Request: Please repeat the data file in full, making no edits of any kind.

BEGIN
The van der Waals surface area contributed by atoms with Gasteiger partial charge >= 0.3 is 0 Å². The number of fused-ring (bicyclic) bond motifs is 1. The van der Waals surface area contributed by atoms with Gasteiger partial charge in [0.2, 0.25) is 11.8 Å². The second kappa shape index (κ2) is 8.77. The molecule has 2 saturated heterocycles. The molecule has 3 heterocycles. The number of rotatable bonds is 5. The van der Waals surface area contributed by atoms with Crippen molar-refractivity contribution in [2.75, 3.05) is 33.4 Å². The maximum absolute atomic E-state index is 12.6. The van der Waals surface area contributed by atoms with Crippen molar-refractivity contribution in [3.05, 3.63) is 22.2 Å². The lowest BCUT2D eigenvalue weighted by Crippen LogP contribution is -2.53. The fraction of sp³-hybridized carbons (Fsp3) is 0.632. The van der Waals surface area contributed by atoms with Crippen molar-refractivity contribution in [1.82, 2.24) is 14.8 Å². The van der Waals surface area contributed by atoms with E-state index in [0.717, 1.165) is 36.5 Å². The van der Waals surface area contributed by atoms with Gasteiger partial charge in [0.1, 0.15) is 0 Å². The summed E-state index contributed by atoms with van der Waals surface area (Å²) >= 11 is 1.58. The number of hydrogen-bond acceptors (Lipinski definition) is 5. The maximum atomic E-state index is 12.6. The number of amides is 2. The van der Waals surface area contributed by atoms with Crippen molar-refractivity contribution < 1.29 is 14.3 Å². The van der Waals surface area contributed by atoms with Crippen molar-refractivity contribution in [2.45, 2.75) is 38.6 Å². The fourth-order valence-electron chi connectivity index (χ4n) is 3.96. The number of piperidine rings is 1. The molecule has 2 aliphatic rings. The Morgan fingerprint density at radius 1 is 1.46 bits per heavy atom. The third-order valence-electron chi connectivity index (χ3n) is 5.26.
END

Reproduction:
The van der Waals surface area contributed by atoms with Gasteiger partial charge >= 0.3 is 0 Å². The number of fused-ring (bicyclic) bond motifs is 1. The van der Waals surface area contributed by atoms with Gasteiger partial charge in [0.2, 0.25) is 11.8 Å². The second kappa shape index (κ2) is 8.77. The molecule has 2 saturated heterocycles. The molecule has 3 heterocycles. The number of rotatable bonds is 5. The van der Waals surface area contributed by atoms with Crippen molar-refractivity contribution in [2.75, 3.05) is 33.4 Å². The maximum absolute atomic E-state index is 12.6. The van der Waals surface area contributed by atoms with Crippen molar-refractivity contribution in [3.05, 3.63) is 22.2 Å². The lowest BCUT2D eigenvalue weighted by Crippen LogP contribution is -2.53. The fraction of sp³-hybridized carbons (Fsp3) is 0.632. The van der Waals surface area contributed by atoms with Crippen molar-refractivity contribution in [1.82, 2.24) is 14.8 Å². The van der Waals surface area contributed by atoms with E-state index in [0.717, 1.165) is 36.5 Å². The van der Waals surface area contributed by atoms with Gasteiger partial charge in [0.1, 0.15) is 0 Å². The summed E-state index contributed by atoms with van der Waals surface area (Å²) >= 11 is 1.58. The number of hydrogen-bond acceptors (Lipinski definition) is 5. The maximum atomic E-state index is 12.6. The number of amides is 2. The van der Waals surface area contributed by atoms with Crippen molar-refractivity contribution < 1.29 is 14.3 Å². The van der Waals surface area contributed by atoms with Crippen molar-refractivity contribution in [2.45, 2.75) is 38.6 Å². The fourth-order valence-electron chi connectivity index (χ4n) is 3.96. The number of piperidine rings is 1. The molecule has 2 aliphatic rings. The Morgan fingerprint density at radius 1 is 1.46 bits per heavy atom. The third-order valence-electron chi connectivity index (χ3n) is 5.26.